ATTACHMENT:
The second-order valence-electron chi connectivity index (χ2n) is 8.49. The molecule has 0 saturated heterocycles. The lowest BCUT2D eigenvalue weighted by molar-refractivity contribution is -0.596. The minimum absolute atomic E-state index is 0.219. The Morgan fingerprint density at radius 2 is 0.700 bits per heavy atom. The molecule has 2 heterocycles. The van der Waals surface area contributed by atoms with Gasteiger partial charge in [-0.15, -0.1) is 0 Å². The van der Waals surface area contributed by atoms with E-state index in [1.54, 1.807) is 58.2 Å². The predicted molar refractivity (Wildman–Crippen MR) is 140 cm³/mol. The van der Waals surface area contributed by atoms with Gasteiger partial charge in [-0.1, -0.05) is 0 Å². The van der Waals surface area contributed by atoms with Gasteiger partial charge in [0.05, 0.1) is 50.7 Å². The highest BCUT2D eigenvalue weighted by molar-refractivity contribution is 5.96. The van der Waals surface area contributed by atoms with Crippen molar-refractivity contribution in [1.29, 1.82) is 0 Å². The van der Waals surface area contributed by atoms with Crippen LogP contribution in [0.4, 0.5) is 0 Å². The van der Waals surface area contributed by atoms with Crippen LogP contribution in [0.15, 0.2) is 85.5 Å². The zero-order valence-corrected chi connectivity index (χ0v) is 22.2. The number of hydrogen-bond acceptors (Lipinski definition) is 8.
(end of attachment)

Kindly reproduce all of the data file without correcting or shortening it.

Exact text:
The second-order valence-electron chi connectivity index (χ2n) is 8.49. The molecule has 0 saturated heterocycles. The lowest BCUT2D eigenvalue weighted by molar-refractivity contribution is -0.596. The minimum absolute atomic E-state index is 0.219. The Morgan fingerprint density at radius 2 is 0.700 bits per heavy atom. The molecule has 2 heterocycles. The van der Waals surface area contributed by atoms with Gasteiger partial charge in [-0.15, -0.1) is 0 Å². The van der Waals surface area contributed by atoms with E-state index in [1.54, 1.807) is 58.2 Å². The predicted molar refractivity (Wildman–Crippen MR) is 140 cm³/mol. The van der Waals surface area contributed by atoms with Gasteiger partial charge in [-0.1, -0.05) is 0 Å². The van der Waals surface area contributed by atoms with Gasteiger partial charge in [0.05, 0.1) is 50.7 Å². The highest BCUT2D eigenvalue weighted by molar-refractivity contribution is 5.96. The van der Waals surface area contributed by atoms with Crippen molar-refractivity contribution in [1.29, 1.82) is 0 Å². The van der Waals surface area contributed by atoms with Crippen LogP contribution in [0.4, 0.5) is 0 Å². The van der Waals surface area contributed by atoms with Crippen LogP contribution in [0.15, 0.2) is 85.5 Å². The zero-order valence-corrected chi connectivity index (χ0v) is 22.2. The number of hydrogen-bond acceptors (Lipinski definition) is 8.